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The primary mission objective of the SLSTR instrument is to extend the long-term consistent set of global Sea Surface Temperature (SST) measurements.

SLSTR provides data continuity back to 1991 as its data permit the continuation of data-sets from previous instruments: ATSR on ERS-1, ATSR-2 on ERS-2 and AATSR on Envisat.

The SLSTR design incorporates the basic functionality of AATSR, with the addition of some new, more advanced, features. These include wider swath coverage which completely overlaps the OLCI swath, more spectral bands, and a spatial resolution of 0.5 km for visible and SWIR bands. Both the SLSTR and OLCI instruments require a clear view to the sun for calibration purposes and accommodating both on the same platform resulted in the SLSTR oblique view pointing backwards. This configuration is different to the ENVISAT AATSR configuration.

In addition, SLSTR using a suite of visible and infra-red radiance measurements provides land surface temperature, active fire monitoring, ice surface temperature, cloud, atmospheric aerosol, land surface, forestry and hydrology products in support of Copernicus services.

Following Envisat AATSR, the SLSTR instrument is a conical scanning imaging radiometer employing the along track scanning dual view technique to provide robust atmospheric correction over a dual-view swath. The instrument includes channels in the visible (VIS), thermal (TIR) and short wave (SWIR) infra-red spectrum.

A single SLSTR provides equivalent or better performance (see comparative table below) when compared to its predecessors in the following ways.

  • Increase of the dual view swath width from 500 to 740 km centred on the sub-satellite track gives a mean global coverage revisit time at the equator of 1.9 days (one spacecraft) or 0.9 days (two spacecraft).
  • Enlarged single view swath width of 1400 km provides a mean global coverage revisit time at the equator of 1 day (one spacecraft) or half a day (two spacecraft).
  • An on-ground resolution of 0.5 km at nadir (instead of 1 km) for all VIS and SWIR channels. Radiance measurements from these channels are used for both land and clouds daytime observations.
  • Two added channels (at wavelengths of 2.25 and 1.375 microns) in the SWIR band to allow improved cloud and aerosol detection to give more accurate SST/LST retrievals.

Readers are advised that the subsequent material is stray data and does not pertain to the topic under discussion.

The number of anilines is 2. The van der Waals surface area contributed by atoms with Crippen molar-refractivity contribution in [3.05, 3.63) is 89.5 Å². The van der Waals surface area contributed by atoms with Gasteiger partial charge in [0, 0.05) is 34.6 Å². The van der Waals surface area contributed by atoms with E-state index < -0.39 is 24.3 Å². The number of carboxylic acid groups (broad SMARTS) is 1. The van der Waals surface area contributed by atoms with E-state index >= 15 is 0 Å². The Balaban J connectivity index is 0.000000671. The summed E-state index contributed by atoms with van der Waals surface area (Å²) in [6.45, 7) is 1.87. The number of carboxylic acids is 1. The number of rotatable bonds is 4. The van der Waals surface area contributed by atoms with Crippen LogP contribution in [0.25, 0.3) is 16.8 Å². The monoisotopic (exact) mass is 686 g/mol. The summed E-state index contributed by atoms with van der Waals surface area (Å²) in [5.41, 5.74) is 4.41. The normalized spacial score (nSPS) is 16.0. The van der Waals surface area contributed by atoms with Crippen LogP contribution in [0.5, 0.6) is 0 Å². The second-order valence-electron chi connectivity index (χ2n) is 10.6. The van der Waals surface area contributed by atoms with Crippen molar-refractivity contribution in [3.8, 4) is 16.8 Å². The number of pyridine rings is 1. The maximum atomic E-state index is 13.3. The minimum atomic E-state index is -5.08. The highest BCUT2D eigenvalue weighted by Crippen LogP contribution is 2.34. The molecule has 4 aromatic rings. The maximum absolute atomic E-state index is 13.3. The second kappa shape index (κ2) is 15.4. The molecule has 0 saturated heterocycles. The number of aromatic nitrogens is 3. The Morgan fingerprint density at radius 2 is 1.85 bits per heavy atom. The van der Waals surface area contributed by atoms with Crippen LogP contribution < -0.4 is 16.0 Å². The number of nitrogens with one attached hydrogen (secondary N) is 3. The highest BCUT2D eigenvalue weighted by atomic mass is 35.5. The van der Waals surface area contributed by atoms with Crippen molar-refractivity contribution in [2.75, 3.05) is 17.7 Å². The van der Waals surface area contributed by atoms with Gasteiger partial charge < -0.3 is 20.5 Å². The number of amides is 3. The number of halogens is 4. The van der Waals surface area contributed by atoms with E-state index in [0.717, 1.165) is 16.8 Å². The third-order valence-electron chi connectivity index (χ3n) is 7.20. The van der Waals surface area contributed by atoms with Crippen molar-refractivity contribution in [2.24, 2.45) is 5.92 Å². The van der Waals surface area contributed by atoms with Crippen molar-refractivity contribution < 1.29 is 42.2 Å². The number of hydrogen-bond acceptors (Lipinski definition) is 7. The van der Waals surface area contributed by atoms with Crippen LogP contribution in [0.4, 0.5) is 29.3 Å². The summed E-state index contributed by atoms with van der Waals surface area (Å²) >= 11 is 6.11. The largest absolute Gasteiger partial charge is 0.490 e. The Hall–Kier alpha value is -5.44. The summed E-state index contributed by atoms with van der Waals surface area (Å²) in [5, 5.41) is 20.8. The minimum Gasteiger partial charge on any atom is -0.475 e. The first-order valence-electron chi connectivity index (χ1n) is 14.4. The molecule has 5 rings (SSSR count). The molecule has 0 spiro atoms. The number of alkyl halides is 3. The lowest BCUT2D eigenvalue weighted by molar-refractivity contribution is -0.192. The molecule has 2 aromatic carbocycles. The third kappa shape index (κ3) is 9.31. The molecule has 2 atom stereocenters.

• Two dedicated channels for fire and high temperature event monitoring at 1 km resolution (by extending the dynamic range of the 3.7 μm channel and including dedicated detectors at 10.8 μm that are capable of detecting fires at ~650 K without saturation).
  • A mission design lifetime of 7.5 years which is higher that of earlier instruments.

 

Performance Parameters SLSTR AATSR & ATSR-1/2
Swaths Nadir view 1 400 km 500 km
Dual view 740 km 500 km
Global coverage
revisit time
1 S/C (dual view) 1.9 days 7-14 days
  0.9 days -
  1 day 7-14 days
  0.5 days -
SSI at SSP (km)   0.5 km VIS-SWIR
1 km IR-fire
1 km
Spectral channels
centre λ (µm)
VIS (not ATSR-1):
SWIR:
MWIR/TIR:
Fire-1/2:
0.555; 0.659; 0.865;
1.375; 1.610; 2.25;
3.74; 10.85; 12;
3.74; 10.85
0.555; 0.659; 0.865;
1.610;
3.74; 10.85; 12;
-
Radiometric
resolution
VIS (a=0.5%):
SWIR (a=0.5%):
SNR > 20
SNR > 20
SNR > 20
SNR > 20
MWIR (T=270K):
TIR (T=270K):
Fire-1 (<500 K):
Fire-2 (<400 K):
NeΔT < 80 mK
NeΔT < 50 mK
NeΔT < 1K
NeΔT < 0.5 K
NeΔT < 80 mK
NeΔT < 50 mK
Radiometric
accuracy
VIS-SWIR:
(a=2-100%)
< 2% (BOL)
< 5% (EOL)

< 5%
  MWIR-TIR
(265-310K):
Fire (<500k):

< 0.1 k (goal)
< 3 K

< 0.1 K
Life time (in orbit)   7.5 years AATSR: 5 year design,
operative since 2002;
ATSR-2: 3 year design,
operating from 1995 to 2008;
ATSR-1: 3 year design,
operating from 1991 to 2000

Table 1: Comparison of SLSTR specification with respect to previous AATSR and ATSR-1/2 instrument performance.
SSI is the spatial sampling interval at sub-satellite point (SSP), λ is central wavelength, a is top of atmosphere albedo, T is top of atmosphere brightness temperature, SNR is signal-to-noise ratio, and NEΔT is noise equivalent difference temperature.